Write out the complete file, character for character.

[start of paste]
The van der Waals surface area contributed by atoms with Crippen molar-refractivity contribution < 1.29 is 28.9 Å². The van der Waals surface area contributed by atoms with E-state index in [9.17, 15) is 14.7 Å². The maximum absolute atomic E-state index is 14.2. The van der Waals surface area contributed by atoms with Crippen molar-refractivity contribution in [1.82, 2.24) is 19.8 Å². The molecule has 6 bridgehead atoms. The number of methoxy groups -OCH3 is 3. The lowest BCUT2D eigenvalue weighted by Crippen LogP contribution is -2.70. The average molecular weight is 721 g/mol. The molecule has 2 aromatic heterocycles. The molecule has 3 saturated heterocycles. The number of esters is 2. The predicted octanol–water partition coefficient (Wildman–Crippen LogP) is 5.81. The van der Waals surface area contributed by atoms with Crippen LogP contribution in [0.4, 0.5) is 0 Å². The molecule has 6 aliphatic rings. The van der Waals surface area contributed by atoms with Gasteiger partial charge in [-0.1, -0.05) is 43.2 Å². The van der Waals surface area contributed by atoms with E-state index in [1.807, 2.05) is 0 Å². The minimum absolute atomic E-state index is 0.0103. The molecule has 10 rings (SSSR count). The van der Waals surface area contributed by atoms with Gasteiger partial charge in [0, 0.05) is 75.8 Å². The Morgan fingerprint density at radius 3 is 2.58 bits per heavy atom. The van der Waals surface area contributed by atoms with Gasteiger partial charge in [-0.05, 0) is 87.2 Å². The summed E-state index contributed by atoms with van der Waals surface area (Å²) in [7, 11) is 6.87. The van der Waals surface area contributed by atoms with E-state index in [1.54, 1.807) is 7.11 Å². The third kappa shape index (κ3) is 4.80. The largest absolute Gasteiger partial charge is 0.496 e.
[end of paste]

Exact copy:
The van der Waals surface area contributed by atoms with Crippen molar-refractivity contribution < 1.29 is 28.9 Å². The van der Waals surface area contributed by atoms with E-state index in [9.17, 15) is 14.7 Å². The maximum absolute atomic E-state index is 14.2. The van der Waals surface area contributed by atoms with Crippen molar-refractivity contribution in [1.82, 2.24) is 19.8 Å². The molecule has 6 bridgehead atoms. The number of methoxy groups -OCH3 is 3. The lowest BCUT2D eigenvalue weighted by Crippen LogP contribution is -2.70. The average molecular weight is 721 g/mol. The molecule has 2 aromatic heterocycles. The molecule has 3 saturated heterocycles. The number of esters is 2. The predicted octanol–water partition coefficient (Wildman–Crippen LogP) is 5.81. The van der Waals surface area contributed by atoms with Crippen LogP contribution in [0.4, 0.5) is 0 Å². The molecule has 6 aliphatic rings. The van der Waals surface area contributed by atoms with Gasteiger partial charge in [-0.1, -0.05) is 43.2 Å². The van der Waals surface area contributed by atoms with E-state index in [1.807, 2.05) is 0 Å². The minimum absolute atomic E-state index is 0.0103. The molecule has 10 rings (SSSR count). The van der Waals surface area contributed by atoms with Gasteiger partial charge in [0, 0.05) is 75.8 Å². The Morgan fingerprint density at radius 3 is 2.58 bits per heavy atom. The van der Waals surface area contributed by atoms with Gasteiger partial charge in [-0.05, 0) is 87.2 Å². The summed E-state index contributed by atoms with van der Waals surface area (Å²) in [7, 11) is 6.87. The van der Waals surface area contributed by atoms with E-state index in [1.54, 1.807) is 7.11 Å². The third kappa shape index (κ3) is 4.80. The largest absolute Gasteiger partial charge is 0.496 e.